SAN FRANCISCO – Federal investigators are actively probing the circumstances behind a stock-option grant to Apple Inc. CEO Steve Jobs that carried a false October 2001 date, The Wall Street Journal reported in Friday's editions.
On Dec. 29, Apple said its own investigation had cleared its charismatic leader and the rest of its current management of misconduct involving stock option grants. The Securities and Exchange Commission and the U.S. Attorney's Office have yet to publicly comment on whether they are investigating the matter.
Apple acknowledged in its SEC filing the backdating of thousands of option grants and restated past earnings due to the results of its probe of options practices.
The Journal, citing unidentified people familiar with the matter, said Friday that federal investigators are focusing on grants to Jobs for 7.5 million options that were finalized in December 2001.
When a stock option grant date in 2001 was pegged to one with a lower exercise price, Jobs technically could have received an extra $22 million in profits, according to Apple's SEC report. Jobs never realized those gains because he later gave up that grant before exercising the shares.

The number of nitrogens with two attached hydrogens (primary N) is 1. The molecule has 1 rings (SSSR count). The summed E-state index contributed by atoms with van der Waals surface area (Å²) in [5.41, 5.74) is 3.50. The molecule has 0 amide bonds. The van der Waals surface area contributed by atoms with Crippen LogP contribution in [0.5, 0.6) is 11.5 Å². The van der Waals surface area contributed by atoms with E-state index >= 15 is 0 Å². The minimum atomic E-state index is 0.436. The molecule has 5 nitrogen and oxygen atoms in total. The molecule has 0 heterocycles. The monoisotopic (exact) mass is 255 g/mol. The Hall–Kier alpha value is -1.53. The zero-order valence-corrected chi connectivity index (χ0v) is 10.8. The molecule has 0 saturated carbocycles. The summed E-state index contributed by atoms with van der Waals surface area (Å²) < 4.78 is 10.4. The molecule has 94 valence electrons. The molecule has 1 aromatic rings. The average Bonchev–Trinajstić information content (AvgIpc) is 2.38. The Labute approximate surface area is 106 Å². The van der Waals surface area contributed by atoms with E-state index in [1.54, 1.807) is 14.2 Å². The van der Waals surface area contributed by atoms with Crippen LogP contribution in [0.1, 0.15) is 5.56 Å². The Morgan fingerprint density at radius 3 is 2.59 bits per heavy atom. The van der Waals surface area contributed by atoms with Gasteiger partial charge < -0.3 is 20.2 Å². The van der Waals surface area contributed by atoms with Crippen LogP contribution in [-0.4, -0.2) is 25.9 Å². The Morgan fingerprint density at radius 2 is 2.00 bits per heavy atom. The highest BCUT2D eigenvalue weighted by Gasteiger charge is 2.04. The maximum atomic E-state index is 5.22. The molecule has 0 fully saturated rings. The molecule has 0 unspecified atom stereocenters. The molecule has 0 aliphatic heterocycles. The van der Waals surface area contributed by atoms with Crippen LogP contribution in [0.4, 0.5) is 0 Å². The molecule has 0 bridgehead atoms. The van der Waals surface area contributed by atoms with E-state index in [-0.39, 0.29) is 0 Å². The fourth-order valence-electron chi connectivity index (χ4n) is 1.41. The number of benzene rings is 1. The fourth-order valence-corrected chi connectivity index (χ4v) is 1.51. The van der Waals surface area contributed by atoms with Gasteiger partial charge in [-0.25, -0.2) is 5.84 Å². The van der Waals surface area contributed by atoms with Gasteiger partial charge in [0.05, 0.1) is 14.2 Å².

On Friday, the Journal said the false documentation was created by an Apple attorney named Wendy Howell. It said records were improperly created to claim that the grant was approved at a special board meeting that month, but no board meeting took place then. The newspaper said Apple dismissed Howell last month.
The Journal said investigators with the SEC working with federal prosecutors want to question Howell but have been unable to do so.
It said a decision on whether to bring criminal charges in the Apple case isn't expected for months.
A spokesman for Apple declined to comment to the Journal on the report.